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Title: Steam reforming of oxygenated hydrocarbons for hydrogen production
Author: Azizan, Mohammad
Awarding Body: Imperial College London
Current Institution: Imperial College London
Date of Award: 2013
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Hydrogen is widely used in petrochemical industries as a feedstock for the production of other chemicals and is considered as economical and environmentally safe for industrial use. However, the existing production of hydrogen from natural gas steam reforming is not sustainable due to the depleting feedstock of natural gas. One of the proposed strategies to overcome this issue is to utilise oxygenated hydrocarbons derived from biomass sources that have undergone similar reforming. In this doctoral research, it is of interest to see whether the selected oxygenates, i.e. ethanol, ethylene glycol, propylene glycol and glycerol, are able to be co-fed with natural gas in a steam reforming process in the future. It is also aimed to determine whether a cost-effective catalyst can be used to produce high yields of hydrogen from these oxygenates. In addition, this catalyst is hoped to be stable for long operational hours. For the purpose of this doctoral research, simulation studies and experimental work were carried out to investigate the thermodynamic properties of the steam reforming reaction of ethanol to glycerol homologues and the catalytic activity of Ca doped Ni/Al2O3 catalyst to the respective process. The simulation studies involved thermodynamic equilibrium analysis using the Gibbs energy minimisation method via Aspen-HYSYS. It was discovered that ethanol and ethylene glycol might produce high hydrogen yield since both hydrocarbons have two carbon atoms, hence the reactions are not as complex as propylene glycol and glycerol. The experimental studies were conducted for all four oxygenates using a commercially available catalyst, known as Hi-FUEL R110 (Hi-FUEL). The main purpose of these experimental studies was to investigate the reaction feasibility and make comparisons against the simulations. The catalyst used for these experiments consisted of nickel (18 wt. %), calcium (12 wt. %) and alumina. Hi-FUEL was tested with variable parametric studies in glycerol steam reforming (effect of space-time, reaction temperature, steam partial pressure) to identify the intermediates produced in the reaction, and, eventually, to understand the reaction pathway of glycerol reforming via this particular catalyst. Some other catalysts were also prepared (xCa/Al2O3 and 15 wt. % Ni on xCa/Al2O3) and characterised. These catalysts were tested for glycerol steam reforming, together with another commercial catalyst of Ni/Al2O3 to validate the reactions involved in the Hi-FUEL catalyst and to further optimise the calcium doped nickel/alumina catalyst for the high selectivity of hydrogen. The spent catalysts were analysed to quantify any coke formed on the surface of the catalyst. This work revealed that a high hydrogen yield and selectivity could be achieved over a Ca doped Ni/Al2O3 catalyst in comparison to the typical Ni/Al2O3 catalyst. However, a high CO yield was produced with an increasing Ca/Ni ratio due to the hydrogenolysis reaction. It should be highlighted that hydrogenolysis was found to be favourable under the influence and presence of calcium. The coke formed was mainly from CO as its precursor, which, in turn, produced amorphous and filamentous carbons that are not only easily regenerated but would not easily deactivate the catalyst. Due to the discovery of value added chemicals as the intermediates from this study and their reaction pathways, it is recommended that the Ca doped Ni/Al2O3 catalyst be tested in the aqueous phase reforming as part of the integrated bio-refinery concept in the future.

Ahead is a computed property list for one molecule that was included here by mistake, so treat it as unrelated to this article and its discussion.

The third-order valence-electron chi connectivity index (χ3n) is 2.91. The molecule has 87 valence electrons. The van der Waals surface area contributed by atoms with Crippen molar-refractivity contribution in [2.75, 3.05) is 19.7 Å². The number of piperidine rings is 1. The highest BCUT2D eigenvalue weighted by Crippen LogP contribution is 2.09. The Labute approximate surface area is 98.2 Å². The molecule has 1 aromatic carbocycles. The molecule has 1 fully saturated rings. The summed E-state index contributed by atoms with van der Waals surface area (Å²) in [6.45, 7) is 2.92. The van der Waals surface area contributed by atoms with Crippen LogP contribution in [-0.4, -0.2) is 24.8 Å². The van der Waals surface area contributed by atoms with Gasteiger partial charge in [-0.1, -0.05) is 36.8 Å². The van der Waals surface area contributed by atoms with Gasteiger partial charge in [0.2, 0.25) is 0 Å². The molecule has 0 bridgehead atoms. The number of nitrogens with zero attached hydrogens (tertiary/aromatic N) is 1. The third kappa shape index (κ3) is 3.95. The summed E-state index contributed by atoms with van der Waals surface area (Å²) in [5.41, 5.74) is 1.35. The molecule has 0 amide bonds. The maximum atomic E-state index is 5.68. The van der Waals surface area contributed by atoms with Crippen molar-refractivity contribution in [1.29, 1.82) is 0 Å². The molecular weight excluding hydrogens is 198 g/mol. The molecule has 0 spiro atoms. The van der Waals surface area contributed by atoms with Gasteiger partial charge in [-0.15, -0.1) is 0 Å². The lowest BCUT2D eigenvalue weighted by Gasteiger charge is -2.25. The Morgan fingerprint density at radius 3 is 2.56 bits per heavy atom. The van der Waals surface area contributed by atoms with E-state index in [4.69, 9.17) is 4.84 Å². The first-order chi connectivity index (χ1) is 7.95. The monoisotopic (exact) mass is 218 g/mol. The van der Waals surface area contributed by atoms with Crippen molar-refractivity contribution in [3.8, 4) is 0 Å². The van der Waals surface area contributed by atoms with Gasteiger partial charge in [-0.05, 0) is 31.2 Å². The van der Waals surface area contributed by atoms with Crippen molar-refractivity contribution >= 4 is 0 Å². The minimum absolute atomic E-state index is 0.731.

Supervisor: Hellgardt, Klaus; Chadwick, David Sponsor: Commonwealth Scholarship Commission ; Universiti Teknologi PETRONAS
Qualification Name: Thesis (Ph.D.) Qualification Level: Doctoral
EThOS ID:  DOI: Not available